Quintana Roo, (September 07, 2021).- 2030 is the year established by the UN to stop major global problems such as climate change, loss of biodiversity, erosion, and desertification, human migration, famine, etc. Time goes fast, and we are only 9 years away.
In this context, we will have the Food Systems Summit (CFS) on September 23. The Conference of the Parties (COP) will meet from September 30 to October 2 in Milan, to prepare scenarios of agreements that will be discussed from November 1-12 in Glasgow regarding climate change – in Cancun, we had in 2016, the Convention on Biodiversity (CBD), and it will have its international edition on October 11-15, but previously it has carried out intense work at the international level. All of these events are sponsored by the UN.
The previous examples, surely there are more, show that worldwide the corresponding authorities are moving to reach the agreements that lead to achieving the 2030 sustainable development goals. The idea is to stop and reverse the growth curve of global problems.
CSA, COP, and CBD have tried to involve these invisible actors, with different results: Indigenous peoples and local communities. Resistance and skepticism for greater participation of Indigenous Peoples in solving global problems that stem from the false perception that neither the knowledge created by them nor their participation is relevant or has no scientific basis. Could not be farther from the truth.
The prestigious journal Ecology and Society published on September 2 an article in which 17 scientists from different parts of the world and ecosystems participated, led by Neil Dawson from the University of East Anglia, England (https://www.ecologyandsociety.org/vol26/ iss3 / art19 /). Based on the analysis of 3,100 scientific articles published between 1945 and 2019, and with the support of specialized software, 169 were selected for the fine analysis.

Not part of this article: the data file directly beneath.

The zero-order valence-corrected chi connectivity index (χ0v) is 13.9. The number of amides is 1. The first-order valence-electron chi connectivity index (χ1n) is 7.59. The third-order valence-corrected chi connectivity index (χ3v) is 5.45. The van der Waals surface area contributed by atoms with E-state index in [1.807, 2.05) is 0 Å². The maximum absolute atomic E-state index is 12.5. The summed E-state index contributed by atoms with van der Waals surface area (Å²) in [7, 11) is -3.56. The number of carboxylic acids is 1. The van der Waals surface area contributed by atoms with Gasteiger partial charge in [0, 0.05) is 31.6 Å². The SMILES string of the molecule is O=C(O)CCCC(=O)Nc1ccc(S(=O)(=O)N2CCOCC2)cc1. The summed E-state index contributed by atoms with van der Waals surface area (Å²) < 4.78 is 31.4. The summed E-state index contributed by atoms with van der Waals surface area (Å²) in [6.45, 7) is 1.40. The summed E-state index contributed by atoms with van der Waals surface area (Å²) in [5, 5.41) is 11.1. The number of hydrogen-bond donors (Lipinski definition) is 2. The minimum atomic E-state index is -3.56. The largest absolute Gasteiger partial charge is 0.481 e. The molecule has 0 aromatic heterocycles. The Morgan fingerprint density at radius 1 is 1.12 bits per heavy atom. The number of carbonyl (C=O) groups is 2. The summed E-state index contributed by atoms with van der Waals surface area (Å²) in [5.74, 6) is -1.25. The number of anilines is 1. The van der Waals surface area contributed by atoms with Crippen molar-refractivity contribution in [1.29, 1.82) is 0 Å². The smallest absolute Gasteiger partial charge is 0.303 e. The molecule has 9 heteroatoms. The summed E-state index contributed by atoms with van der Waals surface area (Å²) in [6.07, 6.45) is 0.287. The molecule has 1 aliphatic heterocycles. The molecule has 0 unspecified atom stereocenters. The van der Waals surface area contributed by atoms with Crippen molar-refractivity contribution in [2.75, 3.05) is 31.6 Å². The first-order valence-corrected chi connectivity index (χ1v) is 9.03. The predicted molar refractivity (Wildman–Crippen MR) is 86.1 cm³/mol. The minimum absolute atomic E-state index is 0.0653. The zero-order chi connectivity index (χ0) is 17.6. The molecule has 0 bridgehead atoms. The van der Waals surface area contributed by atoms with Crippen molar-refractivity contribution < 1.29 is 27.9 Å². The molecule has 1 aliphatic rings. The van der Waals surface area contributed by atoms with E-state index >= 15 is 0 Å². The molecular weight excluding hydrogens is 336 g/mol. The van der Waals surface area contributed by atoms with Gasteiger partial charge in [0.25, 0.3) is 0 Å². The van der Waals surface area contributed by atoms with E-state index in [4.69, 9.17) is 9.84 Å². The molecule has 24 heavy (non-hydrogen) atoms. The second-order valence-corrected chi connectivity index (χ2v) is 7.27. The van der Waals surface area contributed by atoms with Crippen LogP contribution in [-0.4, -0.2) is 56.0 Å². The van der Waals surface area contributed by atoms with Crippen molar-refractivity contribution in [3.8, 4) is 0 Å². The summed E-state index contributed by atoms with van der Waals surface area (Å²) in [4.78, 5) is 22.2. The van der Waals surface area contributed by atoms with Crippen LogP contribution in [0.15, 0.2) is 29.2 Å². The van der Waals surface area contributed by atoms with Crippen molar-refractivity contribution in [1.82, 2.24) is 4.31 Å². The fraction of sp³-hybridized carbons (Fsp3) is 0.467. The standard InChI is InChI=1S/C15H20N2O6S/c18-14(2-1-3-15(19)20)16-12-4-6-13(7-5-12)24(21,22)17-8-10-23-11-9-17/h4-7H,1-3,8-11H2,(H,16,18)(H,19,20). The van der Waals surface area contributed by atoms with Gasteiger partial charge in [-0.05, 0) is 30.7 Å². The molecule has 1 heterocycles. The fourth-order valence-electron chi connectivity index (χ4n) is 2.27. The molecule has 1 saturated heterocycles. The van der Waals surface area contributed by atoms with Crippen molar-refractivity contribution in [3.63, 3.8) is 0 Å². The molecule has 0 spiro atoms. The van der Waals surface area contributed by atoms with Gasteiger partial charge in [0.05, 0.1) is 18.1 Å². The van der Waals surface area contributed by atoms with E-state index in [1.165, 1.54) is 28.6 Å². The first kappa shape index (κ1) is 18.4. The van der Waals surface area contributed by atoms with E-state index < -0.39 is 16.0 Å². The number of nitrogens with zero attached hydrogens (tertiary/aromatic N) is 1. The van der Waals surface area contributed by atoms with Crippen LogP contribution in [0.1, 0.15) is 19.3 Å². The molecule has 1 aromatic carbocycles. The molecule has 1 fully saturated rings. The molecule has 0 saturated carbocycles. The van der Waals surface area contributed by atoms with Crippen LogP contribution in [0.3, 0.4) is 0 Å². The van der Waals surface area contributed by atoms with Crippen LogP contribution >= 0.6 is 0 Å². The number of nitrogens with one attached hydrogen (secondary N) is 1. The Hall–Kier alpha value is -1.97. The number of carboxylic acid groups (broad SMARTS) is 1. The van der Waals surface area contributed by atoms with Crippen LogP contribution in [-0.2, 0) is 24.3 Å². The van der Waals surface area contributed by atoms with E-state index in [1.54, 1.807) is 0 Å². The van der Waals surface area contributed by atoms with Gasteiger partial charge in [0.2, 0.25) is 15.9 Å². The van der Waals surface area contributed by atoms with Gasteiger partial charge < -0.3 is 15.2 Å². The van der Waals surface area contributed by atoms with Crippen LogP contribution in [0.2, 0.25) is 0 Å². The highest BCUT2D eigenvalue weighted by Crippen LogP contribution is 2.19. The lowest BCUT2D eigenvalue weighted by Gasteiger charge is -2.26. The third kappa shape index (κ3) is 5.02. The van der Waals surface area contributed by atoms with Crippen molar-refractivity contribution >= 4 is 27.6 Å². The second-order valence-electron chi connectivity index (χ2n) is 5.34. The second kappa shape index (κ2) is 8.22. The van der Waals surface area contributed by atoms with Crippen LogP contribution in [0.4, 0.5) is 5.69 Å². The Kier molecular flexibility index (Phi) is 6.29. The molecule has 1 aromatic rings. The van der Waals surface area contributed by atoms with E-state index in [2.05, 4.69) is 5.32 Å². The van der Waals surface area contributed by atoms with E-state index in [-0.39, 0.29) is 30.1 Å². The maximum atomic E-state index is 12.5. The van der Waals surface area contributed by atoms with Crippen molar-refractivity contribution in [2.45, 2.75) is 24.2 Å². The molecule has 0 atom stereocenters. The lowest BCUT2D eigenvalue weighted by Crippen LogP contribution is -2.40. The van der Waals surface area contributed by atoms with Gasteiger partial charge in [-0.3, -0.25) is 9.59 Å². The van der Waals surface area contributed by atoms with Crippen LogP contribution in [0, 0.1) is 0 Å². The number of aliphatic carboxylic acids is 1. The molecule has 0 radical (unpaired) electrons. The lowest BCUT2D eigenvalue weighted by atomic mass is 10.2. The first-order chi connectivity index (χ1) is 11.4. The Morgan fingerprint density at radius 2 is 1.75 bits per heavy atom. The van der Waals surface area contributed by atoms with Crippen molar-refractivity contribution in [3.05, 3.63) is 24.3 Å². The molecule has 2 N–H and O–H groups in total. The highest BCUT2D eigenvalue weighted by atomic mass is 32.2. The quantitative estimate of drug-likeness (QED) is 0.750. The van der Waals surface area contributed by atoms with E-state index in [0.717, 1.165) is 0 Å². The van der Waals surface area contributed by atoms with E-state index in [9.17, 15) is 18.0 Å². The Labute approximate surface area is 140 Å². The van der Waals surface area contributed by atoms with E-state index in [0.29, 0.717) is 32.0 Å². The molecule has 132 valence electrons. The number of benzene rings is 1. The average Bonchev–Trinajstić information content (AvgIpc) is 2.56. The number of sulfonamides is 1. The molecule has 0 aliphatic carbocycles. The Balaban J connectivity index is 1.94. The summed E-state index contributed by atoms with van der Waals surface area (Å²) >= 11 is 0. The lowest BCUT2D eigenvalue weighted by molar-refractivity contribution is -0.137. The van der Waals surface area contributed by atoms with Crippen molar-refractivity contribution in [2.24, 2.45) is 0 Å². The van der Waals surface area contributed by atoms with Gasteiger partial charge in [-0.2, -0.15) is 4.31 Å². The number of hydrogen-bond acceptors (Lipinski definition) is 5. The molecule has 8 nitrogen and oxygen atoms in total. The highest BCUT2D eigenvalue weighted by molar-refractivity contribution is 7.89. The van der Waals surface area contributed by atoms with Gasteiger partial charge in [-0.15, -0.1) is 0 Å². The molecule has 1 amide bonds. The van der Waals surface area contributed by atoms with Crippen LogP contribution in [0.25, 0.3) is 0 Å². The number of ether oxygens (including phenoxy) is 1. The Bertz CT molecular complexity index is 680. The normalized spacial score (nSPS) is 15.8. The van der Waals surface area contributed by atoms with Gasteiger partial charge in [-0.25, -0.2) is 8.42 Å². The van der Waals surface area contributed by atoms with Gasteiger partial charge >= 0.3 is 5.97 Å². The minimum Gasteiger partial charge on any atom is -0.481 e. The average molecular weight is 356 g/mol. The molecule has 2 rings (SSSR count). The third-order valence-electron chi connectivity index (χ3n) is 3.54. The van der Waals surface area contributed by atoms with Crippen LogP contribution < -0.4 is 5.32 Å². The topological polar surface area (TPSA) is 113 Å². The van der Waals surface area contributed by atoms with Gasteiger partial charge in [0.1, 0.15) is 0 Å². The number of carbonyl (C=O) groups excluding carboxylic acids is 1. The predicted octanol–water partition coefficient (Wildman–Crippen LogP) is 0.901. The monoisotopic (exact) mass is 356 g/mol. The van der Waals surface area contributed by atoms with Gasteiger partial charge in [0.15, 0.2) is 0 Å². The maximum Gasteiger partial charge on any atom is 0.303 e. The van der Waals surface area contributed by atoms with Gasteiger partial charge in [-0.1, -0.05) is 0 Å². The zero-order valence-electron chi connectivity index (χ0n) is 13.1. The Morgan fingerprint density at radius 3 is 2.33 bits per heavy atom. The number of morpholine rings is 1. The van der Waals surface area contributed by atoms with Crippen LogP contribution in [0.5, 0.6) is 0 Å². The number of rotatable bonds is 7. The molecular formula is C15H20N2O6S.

The discussion about conserving natural resources usually centers on the amount of area to be protected and the list of species. We see it in all cases of protected areas not only in Quintana Roo but throughout the country. It is assumed with some certainty that the size of the area is important; the more protected area, the greater the positive impact on reducing global warming, the loss of biodiversity, etc. This premise often overshadows another factor of equal or greater importance, the governance of the protected area and the cultural factors involved; that is, who and how the conservation area should be protected.
The research by Dawson et al. Shows that those protected areas where local actors have greater decision-making capacity, applying their own knowledge and cultural principles, achieve better levels of conservation in the longer-term than those areas where governance depends on external actors, many times alien to the local culture.
In other words, the voice of indigenous and local communities should be listened to with much greater attention by governments. There is no better alternative to address major global problems than to encourage greater participation by local communities in the conservation of their natural resources; scientifically proven.
Source: La Jornada Maya
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